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Feed Your Soul presented by 826michigan and InsideOut at the Detroit Public Library

I strongly encourage any poetry-loving Metro Detroiters to attend this free event at the Detroit Public Library in a few weeks:

WHAT: Feed Your Soul, an afternoon poetry conference featuring workshops taught by poets Brent Smith, Bryan Lackner, Catherine Calabro, francine j. harris, Justin Rogers, and National Student Poet Natalie Richardson

and

A public poetry reading featuring the participating poet instructors and participants as well as 2012 Detroit Poet Laureate Naomi Long Madgett

WHEN: Saturday, April 20. Workshops begin at 1pm, community reading at 3pm.

WHERE: Detroit Public Library, 5201 Woodward Avenue

WHO: 826michigan and InsideOut Literary Arts Project, two nonprofits offering creative writing programs in Detroit

HOW MUCH: Free and open to the public

1pm to 1:50pm
Explorers Room: Justin Rogers and National Student Poet Natalie Richardson//
Conference Room: Catherine Calabro//A Poem Mix Tape for Road Trips

2pm to 2:50pm
Explorers Room: francine j. harris//The Postcard Poem
Conference Room: Brent Smith and Bryan Lackner//What’s Inside A Word

3pm Public Reading and food from Detroit Vegan Soul

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My recent guest post at Chasing Reference about my work project, The American Influenza Epidemic of 1918-1919: A Digital Encyclopedia.

Chasing Reference

by Julie Judkins

The American Influenza Epidemic of 1918: A Digital Encyclopedia (AIE) is an undertaking by the University of Michigan’s Center for the History of Medicine (CHM) in partnership with the University of Michigan Library’s MPublishing division, to create an open source, digital collection of archival, primary, and interpretive materials related to the history of the 1918 influenza pandemic in the United States. The materials in the AIE collection originated as research for two commissioned reports for the Defense Threat Reduction Agency (2005) and the Centers for Disease Control and Prevention (2007). This virtual collection documents the experiences of diverse communities in the United States in fall 1918 and winter 1919 when influenza took the lives of approximately 675,000 Americans. The National Endowment for the Humanities (NEH) awarded the project a prestigious “We the People” designation for its contribution to the teaching, study, and understanding of…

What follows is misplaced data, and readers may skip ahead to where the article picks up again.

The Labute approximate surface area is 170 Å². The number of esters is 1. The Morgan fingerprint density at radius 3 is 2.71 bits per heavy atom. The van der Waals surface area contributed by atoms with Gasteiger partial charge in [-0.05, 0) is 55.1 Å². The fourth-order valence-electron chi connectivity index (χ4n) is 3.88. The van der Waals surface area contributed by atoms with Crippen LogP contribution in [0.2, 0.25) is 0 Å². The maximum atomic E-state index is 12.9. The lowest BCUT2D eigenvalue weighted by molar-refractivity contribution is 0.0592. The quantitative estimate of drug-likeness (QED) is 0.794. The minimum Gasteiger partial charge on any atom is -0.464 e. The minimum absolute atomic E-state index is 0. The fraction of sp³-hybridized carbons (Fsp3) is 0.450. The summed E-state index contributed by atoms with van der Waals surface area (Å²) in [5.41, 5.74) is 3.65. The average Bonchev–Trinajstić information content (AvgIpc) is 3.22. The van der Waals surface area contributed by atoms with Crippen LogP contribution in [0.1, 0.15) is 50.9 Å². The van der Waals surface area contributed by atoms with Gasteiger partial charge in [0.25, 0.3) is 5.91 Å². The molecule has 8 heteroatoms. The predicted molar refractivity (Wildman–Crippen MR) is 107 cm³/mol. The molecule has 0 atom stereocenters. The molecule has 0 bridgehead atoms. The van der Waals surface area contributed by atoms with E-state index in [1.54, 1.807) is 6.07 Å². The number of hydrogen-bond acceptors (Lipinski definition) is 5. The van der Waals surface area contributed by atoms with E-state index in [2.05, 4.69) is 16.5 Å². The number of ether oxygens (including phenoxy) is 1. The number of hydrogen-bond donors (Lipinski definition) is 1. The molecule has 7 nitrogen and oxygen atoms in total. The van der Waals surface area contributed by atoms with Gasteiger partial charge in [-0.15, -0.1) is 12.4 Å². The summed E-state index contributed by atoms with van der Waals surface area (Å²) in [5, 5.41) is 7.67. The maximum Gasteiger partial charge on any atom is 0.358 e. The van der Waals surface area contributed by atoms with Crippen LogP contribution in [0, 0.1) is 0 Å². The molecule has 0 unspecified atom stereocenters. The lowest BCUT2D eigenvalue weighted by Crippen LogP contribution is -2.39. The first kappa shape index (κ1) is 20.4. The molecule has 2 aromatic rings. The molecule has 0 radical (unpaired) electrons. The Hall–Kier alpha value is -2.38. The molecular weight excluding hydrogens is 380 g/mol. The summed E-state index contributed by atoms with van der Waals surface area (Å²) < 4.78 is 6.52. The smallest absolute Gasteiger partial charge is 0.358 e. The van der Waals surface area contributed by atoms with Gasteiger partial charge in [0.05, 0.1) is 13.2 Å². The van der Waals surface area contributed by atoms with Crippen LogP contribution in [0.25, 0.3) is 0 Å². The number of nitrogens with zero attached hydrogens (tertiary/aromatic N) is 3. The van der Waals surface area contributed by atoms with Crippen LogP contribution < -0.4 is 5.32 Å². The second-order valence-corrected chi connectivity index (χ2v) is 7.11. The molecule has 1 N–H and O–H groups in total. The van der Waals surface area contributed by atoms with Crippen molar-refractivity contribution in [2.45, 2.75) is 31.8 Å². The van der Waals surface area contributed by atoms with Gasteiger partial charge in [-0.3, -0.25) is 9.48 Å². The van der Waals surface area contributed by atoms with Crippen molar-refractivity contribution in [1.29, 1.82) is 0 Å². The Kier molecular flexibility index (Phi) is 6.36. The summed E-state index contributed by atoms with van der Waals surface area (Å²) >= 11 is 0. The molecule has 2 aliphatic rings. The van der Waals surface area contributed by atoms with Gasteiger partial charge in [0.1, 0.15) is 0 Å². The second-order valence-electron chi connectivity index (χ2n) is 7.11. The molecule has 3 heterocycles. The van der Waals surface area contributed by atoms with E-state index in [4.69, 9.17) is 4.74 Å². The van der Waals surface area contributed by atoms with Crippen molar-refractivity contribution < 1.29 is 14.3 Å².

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State of the Book this Saturday in Ann Arbor

Credit: State of the Book website

Looking for something to do this weekend? Consider celebrating Michigan’s contributions to literature at The State of the Book this Saturday, October 6th, in the University of Michigan’s Rackham Auditorium (915 E. Washington). Special guests include Dave Eggers, Charles Baxter, and Philip Levine.

“This day-long series of public events will showcase the state’s leading literary stars, in partnership with several of the state’s leading non-profit literary organizations: 826michiganDzanc BooksInsideOut Literary Arts ProjectThe National Writers Series, and The Neutral Zone.” Full press release here. Day’s schedule here.

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Press Release: Third Annual Found Poem Student Contest (New York Times)

A while back, I wrote about the practice of erasure poetry. Now you have a chance to put your skills to use! Through April 16th, The New York Times is accepting entries for their third annual Found Poem contest from persons aged 13 – 25. Rules follow.

The rules:

  1. Each poem must be 14 or fewer lines long.
  2. You may give it your own original title if you like.